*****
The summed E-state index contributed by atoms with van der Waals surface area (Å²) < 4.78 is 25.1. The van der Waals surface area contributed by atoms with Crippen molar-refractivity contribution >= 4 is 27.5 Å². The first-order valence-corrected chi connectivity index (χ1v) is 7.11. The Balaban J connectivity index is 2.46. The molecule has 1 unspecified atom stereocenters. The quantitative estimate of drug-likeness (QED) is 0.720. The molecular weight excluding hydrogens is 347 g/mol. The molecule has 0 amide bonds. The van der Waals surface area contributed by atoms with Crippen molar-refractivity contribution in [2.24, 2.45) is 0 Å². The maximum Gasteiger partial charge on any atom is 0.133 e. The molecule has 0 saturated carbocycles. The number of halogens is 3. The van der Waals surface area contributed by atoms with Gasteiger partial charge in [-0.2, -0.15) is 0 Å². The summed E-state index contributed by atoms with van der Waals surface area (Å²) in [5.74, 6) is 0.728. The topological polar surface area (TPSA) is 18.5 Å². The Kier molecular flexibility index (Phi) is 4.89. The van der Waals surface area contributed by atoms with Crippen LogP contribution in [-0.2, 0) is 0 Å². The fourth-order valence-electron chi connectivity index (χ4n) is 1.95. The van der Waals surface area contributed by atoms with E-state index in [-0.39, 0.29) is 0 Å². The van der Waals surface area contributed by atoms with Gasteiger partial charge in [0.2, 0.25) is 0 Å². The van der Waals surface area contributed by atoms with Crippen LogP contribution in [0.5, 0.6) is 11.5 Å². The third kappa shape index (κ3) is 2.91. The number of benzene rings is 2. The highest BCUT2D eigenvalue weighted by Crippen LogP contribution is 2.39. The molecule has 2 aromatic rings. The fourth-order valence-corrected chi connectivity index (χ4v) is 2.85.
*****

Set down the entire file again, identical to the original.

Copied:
The summed E-state index contributed by atoms with van der Waals surface area (Å²) < 4.78 is 25.1. The van der Waals surface area contributed by atoms with Crippen molar-refractivity contribution >= 4 is 27.5 Å². The first-order valence-corrected chi connectivity index (χ1v) is 7.11. The Balaban J connectivity index is 2.46. The molecule has 1 unspecified atom stereocenters. The quantitative estimate of drug-likeness (QED) is 0.720. The molecular weight excluding hydrogens is 347 g/mol. The molecule has 0 amide bonds. The van der Waals surface area contributed by atoms with Crippen molar-refractivity contribution in [2.24, 2.45) is 0 Å². The maximum Gasteiger partial charge on any atom is 0.133 e. The molecule has 0 saturated carbocycles. The number of halogens is 3. The van der Waals surface area contributed by atoms with Gasteiger partial charge in [-0.2, -0.15) is 0 Å². The summed E-state index contributed by atoms with van der Waals surface area (Å²) in [5.74, 6) is 0.728. The topological polar surface area (TPSA) is 18.5 Å². The Kier molecular flexibility index (Phi) is 4.89. The van der Waals surface area contributed by atoms with Crippen LogP contribution in [-0.2, 0) is 0 Å². The fourth-order valence-electron chi connectivity index (χ4n) is 1.95. The van der Waals surface area contributed by atoms with E-state index in [-0.39, 0.29) is 0 Å². The van der Waals surface area contributed by atoms with Gasteiger partial charge in [0.2, 0.25) is 0 Å². The van der Waals surface area contributed by atoms with Crippen LogP contribution in [0.5, 0.6) is 11.5 Å². The third kappa shape index (κ3) is 2.91. The number of benzene rings is 2. The highest BCUT2D eigenvalue weighted by Crippen LogP contribution is 2.39. The molecule has 2 aromatic rings. The fourth-order valence-corrected chi connectivity index (χ4v) is 2.85.